Milan Rai is a British peace campaigner best known for being arrested on 25 October 2005 next to a London war memorial, the Cenotaph, for refusing to cease reading aloud the names of civilians by then killed in Iraq following its most recent war, alongside fellow activist Maya Evans.
Rai, a writer and anti-war activist from Hastings, was convicted under the Serious Organised Crime and Police Act 2005 (SOCPA) for taking part in an illegal demonstration within 1 km of Parliament Square.
In December 2006, Rai and Evans lost an appeal against their convictions. For refusing to pay a fine of £350 (and £150 court costs), Rai was sent to Wandsworth prison in south London for 14 days on 23 August 2007.
This was his fourth prison sentence. Previous prison sentences (14 days in Pentonville in 1995, seven days in Wormwood Scrubs in 1996, and 28 days in Lewes in 2005) were all imposed for similar anti-war protests.
Also taken into account in his 2007 sentencing was a further fine of £100, imposed for organising and participating in anti-war protests during the "No More Fallujahs" tent city demonstration in Parliament Square. Rai's fine for these offences was imposed in May 2007 - Maya Evans was his co-defendant.
Evans is best known for being the first person to be convicted of participating in an unauthorized demonstration in the vicinity of Parliament under SOCPA. Rai was the first person to be convicted of organizing an unauthorized demonstration in the vicinity of Parliament. Evans and Rai were also, through their May 2007 convictions, the first people to be convicted in the same trial of organizing and participating in unauthorized demonstrations in the vicinity of Parliament - at different parts of the same two-day event.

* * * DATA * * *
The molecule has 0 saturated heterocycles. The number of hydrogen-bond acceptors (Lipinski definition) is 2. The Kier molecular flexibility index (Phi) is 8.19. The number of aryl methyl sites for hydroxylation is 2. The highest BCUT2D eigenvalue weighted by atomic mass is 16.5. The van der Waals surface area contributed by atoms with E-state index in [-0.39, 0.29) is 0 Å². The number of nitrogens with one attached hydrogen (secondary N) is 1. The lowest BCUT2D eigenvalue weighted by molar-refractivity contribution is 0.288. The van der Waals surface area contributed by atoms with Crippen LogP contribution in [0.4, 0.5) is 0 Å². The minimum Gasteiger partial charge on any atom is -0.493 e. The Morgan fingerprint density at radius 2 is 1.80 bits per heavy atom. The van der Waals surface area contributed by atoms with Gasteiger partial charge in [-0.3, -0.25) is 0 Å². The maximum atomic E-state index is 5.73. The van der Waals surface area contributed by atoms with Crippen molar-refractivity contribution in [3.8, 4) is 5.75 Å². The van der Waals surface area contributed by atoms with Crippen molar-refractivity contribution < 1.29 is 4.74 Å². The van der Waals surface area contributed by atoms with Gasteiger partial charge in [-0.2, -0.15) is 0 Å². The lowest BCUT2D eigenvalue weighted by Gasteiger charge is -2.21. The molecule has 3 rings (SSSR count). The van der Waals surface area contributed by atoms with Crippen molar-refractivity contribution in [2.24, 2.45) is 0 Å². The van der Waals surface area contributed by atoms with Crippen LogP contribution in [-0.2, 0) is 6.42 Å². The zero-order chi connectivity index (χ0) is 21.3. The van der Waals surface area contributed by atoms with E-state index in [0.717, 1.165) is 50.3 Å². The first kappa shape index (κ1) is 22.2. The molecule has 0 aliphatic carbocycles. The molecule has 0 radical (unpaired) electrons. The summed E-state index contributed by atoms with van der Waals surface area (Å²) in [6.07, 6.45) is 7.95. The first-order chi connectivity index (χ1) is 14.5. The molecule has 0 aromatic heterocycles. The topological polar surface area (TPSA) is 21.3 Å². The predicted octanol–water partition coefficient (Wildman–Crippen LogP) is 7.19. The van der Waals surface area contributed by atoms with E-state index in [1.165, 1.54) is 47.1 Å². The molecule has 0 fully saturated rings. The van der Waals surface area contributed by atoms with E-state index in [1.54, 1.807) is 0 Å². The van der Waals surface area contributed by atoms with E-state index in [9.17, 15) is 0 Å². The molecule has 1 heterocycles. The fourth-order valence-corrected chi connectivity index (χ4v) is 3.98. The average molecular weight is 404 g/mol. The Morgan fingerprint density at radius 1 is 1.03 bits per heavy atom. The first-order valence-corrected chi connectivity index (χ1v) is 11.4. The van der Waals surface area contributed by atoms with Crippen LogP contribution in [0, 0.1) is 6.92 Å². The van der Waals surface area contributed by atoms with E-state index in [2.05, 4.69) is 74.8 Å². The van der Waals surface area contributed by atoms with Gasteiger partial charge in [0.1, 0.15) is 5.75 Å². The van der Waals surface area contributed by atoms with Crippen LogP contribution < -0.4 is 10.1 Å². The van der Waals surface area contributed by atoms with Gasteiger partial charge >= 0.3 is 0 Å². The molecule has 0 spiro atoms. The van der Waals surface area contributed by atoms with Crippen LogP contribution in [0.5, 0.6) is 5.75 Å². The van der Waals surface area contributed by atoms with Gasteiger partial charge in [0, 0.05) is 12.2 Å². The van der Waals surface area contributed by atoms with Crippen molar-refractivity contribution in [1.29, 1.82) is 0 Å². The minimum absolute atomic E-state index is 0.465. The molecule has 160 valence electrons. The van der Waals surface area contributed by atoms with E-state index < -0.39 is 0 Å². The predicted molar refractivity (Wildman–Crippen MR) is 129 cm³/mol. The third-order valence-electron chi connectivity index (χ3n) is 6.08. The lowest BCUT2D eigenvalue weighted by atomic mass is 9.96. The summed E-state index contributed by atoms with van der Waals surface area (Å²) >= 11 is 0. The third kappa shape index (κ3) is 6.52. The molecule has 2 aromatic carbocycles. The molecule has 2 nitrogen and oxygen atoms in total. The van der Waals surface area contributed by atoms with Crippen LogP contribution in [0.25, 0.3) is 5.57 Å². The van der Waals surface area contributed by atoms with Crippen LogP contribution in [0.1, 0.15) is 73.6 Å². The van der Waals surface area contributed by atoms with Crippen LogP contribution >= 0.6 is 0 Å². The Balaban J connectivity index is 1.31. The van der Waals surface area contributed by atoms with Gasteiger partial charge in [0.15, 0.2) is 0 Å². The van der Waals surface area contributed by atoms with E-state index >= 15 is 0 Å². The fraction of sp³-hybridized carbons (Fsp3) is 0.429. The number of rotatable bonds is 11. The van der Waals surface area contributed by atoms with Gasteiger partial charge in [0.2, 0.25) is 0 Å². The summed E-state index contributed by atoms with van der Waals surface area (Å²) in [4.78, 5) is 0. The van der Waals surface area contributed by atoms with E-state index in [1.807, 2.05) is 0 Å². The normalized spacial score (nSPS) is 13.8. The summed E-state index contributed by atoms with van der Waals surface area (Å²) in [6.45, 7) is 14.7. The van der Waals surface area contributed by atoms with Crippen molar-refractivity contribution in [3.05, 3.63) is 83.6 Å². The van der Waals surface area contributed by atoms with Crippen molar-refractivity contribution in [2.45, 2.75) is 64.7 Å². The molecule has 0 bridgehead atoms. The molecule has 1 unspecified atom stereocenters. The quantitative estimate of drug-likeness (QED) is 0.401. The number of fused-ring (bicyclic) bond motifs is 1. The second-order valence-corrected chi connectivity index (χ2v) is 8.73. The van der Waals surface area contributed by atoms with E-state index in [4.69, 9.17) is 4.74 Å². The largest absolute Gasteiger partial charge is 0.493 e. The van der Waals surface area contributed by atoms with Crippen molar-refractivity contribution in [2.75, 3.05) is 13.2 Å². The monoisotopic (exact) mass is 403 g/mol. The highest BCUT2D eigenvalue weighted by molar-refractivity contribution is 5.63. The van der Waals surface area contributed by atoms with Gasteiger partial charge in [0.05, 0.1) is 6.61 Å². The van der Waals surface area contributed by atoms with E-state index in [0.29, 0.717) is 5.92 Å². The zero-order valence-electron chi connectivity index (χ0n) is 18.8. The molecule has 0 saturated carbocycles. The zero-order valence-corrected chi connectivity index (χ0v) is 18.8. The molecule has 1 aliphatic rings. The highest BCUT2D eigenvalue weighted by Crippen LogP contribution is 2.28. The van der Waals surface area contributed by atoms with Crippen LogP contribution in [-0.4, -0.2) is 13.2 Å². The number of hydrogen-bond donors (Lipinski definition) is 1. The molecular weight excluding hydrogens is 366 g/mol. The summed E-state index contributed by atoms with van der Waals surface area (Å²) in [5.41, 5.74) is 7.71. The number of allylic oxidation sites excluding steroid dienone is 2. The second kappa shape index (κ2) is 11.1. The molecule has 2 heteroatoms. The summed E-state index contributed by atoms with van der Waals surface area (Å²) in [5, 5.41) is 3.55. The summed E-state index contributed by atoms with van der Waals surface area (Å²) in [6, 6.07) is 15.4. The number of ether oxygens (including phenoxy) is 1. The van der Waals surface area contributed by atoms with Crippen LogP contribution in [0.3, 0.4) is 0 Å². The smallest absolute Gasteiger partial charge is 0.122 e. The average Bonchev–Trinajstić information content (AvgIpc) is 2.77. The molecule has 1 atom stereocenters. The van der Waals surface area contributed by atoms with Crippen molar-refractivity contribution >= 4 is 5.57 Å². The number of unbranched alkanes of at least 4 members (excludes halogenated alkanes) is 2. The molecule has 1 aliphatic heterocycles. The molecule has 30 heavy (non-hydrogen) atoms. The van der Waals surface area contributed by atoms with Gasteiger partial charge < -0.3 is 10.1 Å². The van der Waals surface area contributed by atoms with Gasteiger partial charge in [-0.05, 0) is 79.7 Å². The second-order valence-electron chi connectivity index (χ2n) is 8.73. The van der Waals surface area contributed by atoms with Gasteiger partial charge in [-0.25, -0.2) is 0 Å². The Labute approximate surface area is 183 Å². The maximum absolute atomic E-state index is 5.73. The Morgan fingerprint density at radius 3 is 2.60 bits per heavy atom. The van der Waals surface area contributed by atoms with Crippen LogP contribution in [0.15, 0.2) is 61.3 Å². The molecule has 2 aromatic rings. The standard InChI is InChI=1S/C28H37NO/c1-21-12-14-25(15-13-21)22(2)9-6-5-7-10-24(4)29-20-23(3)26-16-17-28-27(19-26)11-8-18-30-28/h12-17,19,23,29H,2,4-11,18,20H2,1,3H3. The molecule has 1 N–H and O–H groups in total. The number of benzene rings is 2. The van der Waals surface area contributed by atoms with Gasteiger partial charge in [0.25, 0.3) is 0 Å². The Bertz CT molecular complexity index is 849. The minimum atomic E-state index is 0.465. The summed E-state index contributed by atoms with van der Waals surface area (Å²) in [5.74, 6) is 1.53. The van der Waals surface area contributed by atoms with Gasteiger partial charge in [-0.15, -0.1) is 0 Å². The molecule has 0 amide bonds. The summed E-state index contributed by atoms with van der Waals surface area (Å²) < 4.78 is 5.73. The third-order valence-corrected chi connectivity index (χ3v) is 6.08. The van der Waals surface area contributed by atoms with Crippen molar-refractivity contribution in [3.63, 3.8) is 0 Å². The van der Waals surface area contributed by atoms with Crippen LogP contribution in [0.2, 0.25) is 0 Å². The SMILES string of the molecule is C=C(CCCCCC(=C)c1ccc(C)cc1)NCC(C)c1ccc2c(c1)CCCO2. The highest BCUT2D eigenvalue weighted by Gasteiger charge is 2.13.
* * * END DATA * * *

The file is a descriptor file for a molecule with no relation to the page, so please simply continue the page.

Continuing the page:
Their appeal against their SOCPA convictions is currently before the European Court of Human Rights (as of February 2009).
As well as being a co-ordinator of anti-war group Justice Not Vengeance, Rai is co-editor with anti-war artist Emily Johns of the London-based monthly magazine Peace News. Their co-editorship began in March 2007. Rai was a Peace News seller while at school, selling copies to peace activist and poet Stephen Hancock, later a co-editor of the magazine.
Milan Rai became politically active in the campaign against Pershing II and Ground-Launched Cruise Missiles - nuclear weapons scheduled to be deployed in Western Europe in the late 1980s.
Rai's primary organizational affiliations have been with the British Ploughshares movement (1988-1993); ARROW (Active Resistance to the Roots of War; 1990-2003); the Campaign for Nuclear Disarmament (CND; 1992-1997); Voices in the Wilderness UK (1998-2003) and Justice Not Vengeance (2003-present).
The Ploughshares movement is an international campaign of direct citizen disarmament of nuclear and other military equipment. ARROW was a London-based affinity group which organized mass actions and carried out a wide variety of campaigns, including a weekly vigil (1991-2003) against the economic sanctions - and then the impending war - on Iraq. CND is Europe's largest peace organization, devoted to British unilateral nuclear disarmament. Voices in the Wilderness UK, which Rai founded in 1998, a British arm of Voices in the Wilderness in the US, began life as a campaign of direct action against the economic sanctions on Iraq - breaking unjust laws by carrying children's medicines and other critical civilian goods to Iraq without an export licence. It developed a research function, and became an important part of the British anti-war scene. Justice Not Vengeance, which Rai co-founded in the aftermath of the 2003 invasion of Iraq, is an anti-war campaigning group dealing with an array of issues around the "war on terror".
Rai has authored several books:
He has contributed to books including: